The other alternative was that the human being is one nature with two aspects. Here Pomponazzi distinguishes his own view from that of St Thomas. Either (4) man is an intellectual spiritual and immortal being in an absolute sense, with an accidental and temporary relation to the body (simpliciter immortalis, et secundum quid mortalis); or (5) the relation to the body is of his essential nature and his participation in timeless and imperishable reason is only such as is consistent with that relation (simpliciter mortalis, secundum quid immortalis]. We need not be too much deterred by the barbarism of secundum quid mortalis and immortalis as if there could be shades and degrees of mortality and immortality. These words are Pomponazzi's compendious formula for the material and perishable on the one hand, the "intellectual" and imperishable on the other. And the question, as between him and St Thomas, is the simple and not irrelevant one whether on the one hand the relation to the body is essential to the existence of the soul (which St Thomas denied), or, on the other, the possession of timeless reason is compatible with a genuinely and essentially physical mode of existence (as Pomponazzi affirmed).
To complete his scheme Pomponazzi adds the possibility, (6) that the human being is in an equal sense spiritual and material 2 . Logically this possibility is exhausted in the alternatives already stated. As Pomponazzi says, in his scholastic way, " Nothing can be constituted equally of two contraries; one must always be the dominant factor 3 ." This notion also, like (3), is a "man of straw."
1 " Quoniam inimaginabile est imam rem corpoream esse in tot distinctis loco et subjecto, et maxime si est corruptibilis." De Imm. in. p. 9.
2 " Utrumque secundum quid amplexa est, scil. secundum quid mortalis et se cundum quid immortalis." Op. cit. II. p. 8.
3 " Nihil aequaliter potest constitui ex duobus contrariis, sed semper oportet unum alteri praedominari." Op. cit. in. p. 9.
Four theories then are left clearly distinguishable. In criticising them Pomponazzi maintains the Aristotelian standpoint, comparing each with the observed facts of human physical life, and guided by the formula " soul is the form of body " (anima forma corporis).
In the doctrine of Averroes there were two main points first, that the intellectual principle was something separate from the soul of man; second, that it was one in all men.
With regard to the second point, Pomponazzi professes that he has nothing to add to the arguments of St Thomas, which he commends in terms of the highest praise 1 . It is evident, indeed, that this part of the doctrine of Averroes had begun to lose all credit, in presence of a more accurate knowledge of Aristotle. In the Commentary on the De Anima Pomponazzi shews that he fully understands whither the Averroist conception tends and that the anima intellectiva, which is supposed to be one in all men, is that which makes each man what he is 2 , so that there is no escape from the monstrous consequences drawn by St Thomas. But he no longer feels it necessary to argue the point; and occupies himself by preference with an attempt to bring out the more reasonable side of Averroes's doctrine implied in his con cession of a vis cogitativa to the individual soul 3 . In the chapter of the De Immortalitate devoted to Averroism he is content with a summary assertion that the notion of union with a superhuman intellectual principle as the end of man is an arbitrary invention ("figmentum in se") morally impracticable ("sic finis hominis irritus est") and contrary to Aristotle. He hazards the opinion, which perhaps was not far from the mark, that the belief in the unity of intellectual souls in Averroes's sense had never really been more than an academic theory 4 .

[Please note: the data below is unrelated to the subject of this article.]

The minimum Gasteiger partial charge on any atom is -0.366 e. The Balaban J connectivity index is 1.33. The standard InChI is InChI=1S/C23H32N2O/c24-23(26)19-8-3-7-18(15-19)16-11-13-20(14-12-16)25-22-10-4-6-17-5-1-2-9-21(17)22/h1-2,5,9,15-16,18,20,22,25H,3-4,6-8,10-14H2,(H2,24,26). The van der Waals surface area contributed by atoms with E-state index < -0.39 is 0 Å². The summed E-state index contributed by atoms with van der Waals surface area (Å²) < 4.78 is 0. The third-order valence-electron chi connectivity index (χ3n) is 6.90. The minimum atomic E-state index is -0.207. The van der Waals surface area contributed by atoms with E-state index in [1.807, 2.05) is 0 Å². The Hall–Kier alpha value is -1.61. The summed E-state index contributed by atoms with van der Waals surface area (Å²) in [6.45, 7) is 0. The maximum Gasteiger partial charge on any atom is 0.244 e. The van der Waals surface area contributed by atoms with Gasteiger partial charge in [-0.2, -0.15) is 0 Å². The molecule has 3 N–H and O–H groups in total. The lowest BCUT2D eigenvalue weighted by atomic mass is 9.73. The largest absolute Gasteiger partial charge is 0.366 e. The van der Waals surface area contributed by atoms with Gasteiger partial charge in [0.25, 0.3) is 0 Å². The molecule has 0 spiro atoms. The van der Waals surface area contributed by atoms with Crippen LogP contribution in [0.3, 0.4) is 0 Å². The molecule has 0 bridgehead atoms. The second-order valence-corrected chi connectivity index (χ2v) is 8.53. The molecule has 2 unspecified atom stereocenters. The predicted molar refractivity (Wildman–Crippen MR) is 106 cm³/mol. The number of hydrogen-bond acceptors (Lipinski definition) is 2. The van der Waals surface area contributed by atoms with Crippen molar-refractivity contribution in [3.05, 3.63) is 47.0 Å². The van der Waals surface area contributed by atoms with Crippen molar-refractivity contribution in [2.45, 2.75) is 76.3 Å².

He was much more concerned about the question of the " separateness " of the intellectual principle. Through various
1 De hnm. IV. p. n.
2 " Dat esse." Cotnm. de An, f. 135 r.
3 Op. cit. ff. 140 144.
4 "Imo existimo quod tanta fatuitas fuerit nedum credita, verum excogitata." De Imm. iv. p. n.
modification s, and particularly through the orthodox theory of the soul, this part of Averroism was living still in many minds. It is obvious that in his examination of it Pomponazzi was preparing the way for his attack upon the "separate forms" of St Thomas.
Before quoting, therefore, his apt criticism of the Averroist "separate intelligence," we notice the general principles which he lays down at the beginning of the De Immortalitate, and applies consistently throughout all his discussions of these subjects.
The question is whether an intellectual principle can exist, in the case of man, in such self-subsistence and separation from the body as to be independent of the body, and to continue to exist ________ no longer there. Pomponazzi proposes to answer this question by an examination of the actual nature of intelligence in man the actual facts regarding human know ledge. And he recalls the canon of Aristotle, which was also universally accepted in the schools, that all human knowledge, as such, requires the presentation in imagination of the data of sense 1 . This psychological necessity was the nerve of Pomponazzi's thinking and the basis of his argument about the soul 2 . He inferred from it that it was impossible for the intellectual principle in man to exist in any absolute separation from the body.